Two works in one volume: An innovative science fiction novel about an inventor’s quest for redemption across a cyber-feudal Japan, plus a Hugo Award–nominated novella.
Design student Ethan Ring has created the next wave in military technology. Fracters are computerized images that can control the minds of others, giving their users the power to hypnotize, hurt, and even kill.
The reigning intelligence agency forces Ring to use the technology for their own ends by tattooing the most potent images on the palms of his hands. After witnessing the destruction his invention has wrought, Ring embarks on a Shikoku pilgrimage of redemption through the eighty-eight sacred sites of Shingon Buddhism across twenty-first-century Japan.
With the help of his friend Masahiko, Ring tours this strange new Japan in search of ways to rid himself of the curse he has unleashed—or a way to use it for the greater good by eliminating a terrorizing crime syndicate.
In Scissors Cut Paper Wrap Stone, author Ian McDonald has created an indelible cyberpunk adventure that mixes Kabbalah, manga, pop culture, and Zen in a superbly realized high-tech contemplation of good and evil.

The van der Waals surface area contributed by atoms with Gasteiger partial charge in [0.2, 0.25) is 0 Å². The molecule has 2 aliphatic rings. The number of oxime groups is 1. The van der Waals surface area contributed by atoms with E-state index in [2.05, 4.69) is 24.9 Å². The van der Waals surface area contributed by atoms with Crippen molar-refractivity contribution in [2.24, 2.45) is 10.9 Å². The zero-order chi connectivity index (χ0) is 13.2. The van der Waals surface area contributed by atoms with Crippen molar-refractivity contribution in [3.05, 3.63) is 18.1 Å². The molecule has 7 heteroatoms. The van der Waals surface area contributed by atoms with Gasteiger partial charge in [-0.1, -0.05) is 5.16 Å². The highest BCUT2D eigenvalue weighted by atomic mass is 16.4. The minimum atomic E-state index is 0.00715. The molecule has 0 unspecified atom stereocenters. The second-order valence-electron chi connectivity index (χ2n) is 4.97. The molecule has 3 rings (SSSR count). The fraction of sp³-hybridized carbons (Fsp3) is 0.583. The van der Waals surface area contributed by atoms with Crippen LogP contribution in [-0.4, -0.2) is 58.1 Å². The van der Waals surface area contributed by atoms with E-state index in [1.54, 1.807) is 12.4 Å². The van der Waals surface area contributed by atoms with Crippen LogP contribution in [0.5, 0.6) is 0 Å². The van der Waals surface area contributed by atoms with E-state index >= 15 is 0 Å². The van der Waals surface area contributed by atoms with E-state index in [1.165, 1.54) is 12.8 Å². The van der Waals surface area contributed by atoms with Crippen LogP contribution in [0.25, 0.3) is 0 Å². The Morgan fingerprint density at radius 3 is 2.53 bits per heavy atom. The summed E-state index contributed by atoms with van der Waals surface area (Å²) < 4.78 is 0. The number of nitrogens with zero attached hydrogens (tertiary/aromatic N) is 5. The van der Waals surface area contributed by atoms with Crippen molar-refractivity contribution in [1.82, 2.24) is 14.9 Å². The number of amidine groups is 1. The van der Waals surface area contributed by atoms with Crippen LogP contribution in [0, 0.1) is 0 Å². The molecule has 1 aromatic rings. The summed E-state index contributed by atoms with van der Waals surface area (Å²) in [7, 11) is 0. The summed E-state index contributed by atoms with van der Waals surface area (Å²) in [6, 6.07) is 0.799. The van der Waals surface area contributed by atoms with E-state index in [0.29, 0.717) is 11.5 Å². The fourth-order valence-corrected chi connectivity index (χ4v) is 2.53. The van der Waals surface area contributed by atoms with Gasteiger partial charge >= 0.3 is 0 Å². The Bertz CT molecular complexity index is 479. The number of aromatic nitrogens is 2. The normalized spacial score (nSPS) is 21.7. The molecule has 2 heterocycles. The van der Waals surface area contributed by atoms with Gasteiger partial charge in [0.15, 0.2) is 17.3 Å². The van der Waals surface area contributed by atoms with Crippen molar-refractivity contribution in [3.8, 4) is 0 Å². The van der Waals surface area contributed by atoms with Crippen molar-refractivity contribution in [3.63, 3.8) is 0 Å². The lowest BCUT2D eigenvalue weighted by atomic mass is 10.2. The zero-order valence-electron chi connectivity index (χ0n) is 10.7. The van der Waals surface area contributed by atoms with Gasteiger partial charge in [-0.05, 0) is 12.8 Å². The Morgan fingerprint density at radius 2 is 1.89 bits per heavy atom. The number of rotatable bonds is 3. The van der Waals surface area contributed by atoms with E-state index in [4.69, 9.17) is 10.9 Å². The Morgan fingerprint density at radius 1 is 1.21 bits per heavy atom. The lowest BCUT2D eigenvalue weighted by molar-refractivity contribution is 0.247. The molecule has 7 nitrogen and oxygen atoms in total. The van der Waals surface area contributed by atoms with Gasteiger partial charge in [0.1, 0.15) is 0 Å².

Also included in this volume is McDonald’s The Tear, a stunning novella set in a far-future world, whose inhabitants develop multiple “aspects”: completely separate personalities that take over when required. The story follows young Ptey as he comes of age, takes on new aspects, looks for love, and plays a vital role in a battle against an implacable enemy. The resulting work is tragic, hopeful, and expansive.
Readers of William Gibson and Peter F. Hamilton will revel in this fascinatingly inventive work from a celebrated multiple-award-winning science fiction author.
About the author
Ian McDonald was born in 1960 in Manchester, England, to an Irish mother and a Scottish father. He moved with his family to Northern Ireland in 1965. He used to live in a house built in the back garden of C. S. Lewis’s childhood home but has since moved to central Belfast, where he now lives, exploring interests like cats, contemplative religion, bonsai, bicycles, and comic-book collecting. He debuted in 1982 with the short story “The Island of the Dead” in the short-lived British magazine Extro. His first novel, Desolation Road, was published in 1988. Other works include King of Morning, Queen of Day (winner of the Philip K. Dick Award), River of Gods, The Dervish House (both of which won British Science Fiction Association Awards), the graphic novel Kling Klang Klatch, and many more. His most recent publications are Planesrunner and Be My Enemy, books one and two of the Everness series for younger readers (though older readers will find them a ball of fun, as well). Ian worked in television development for sixteen years, but is glad to be back to writing fulltime.
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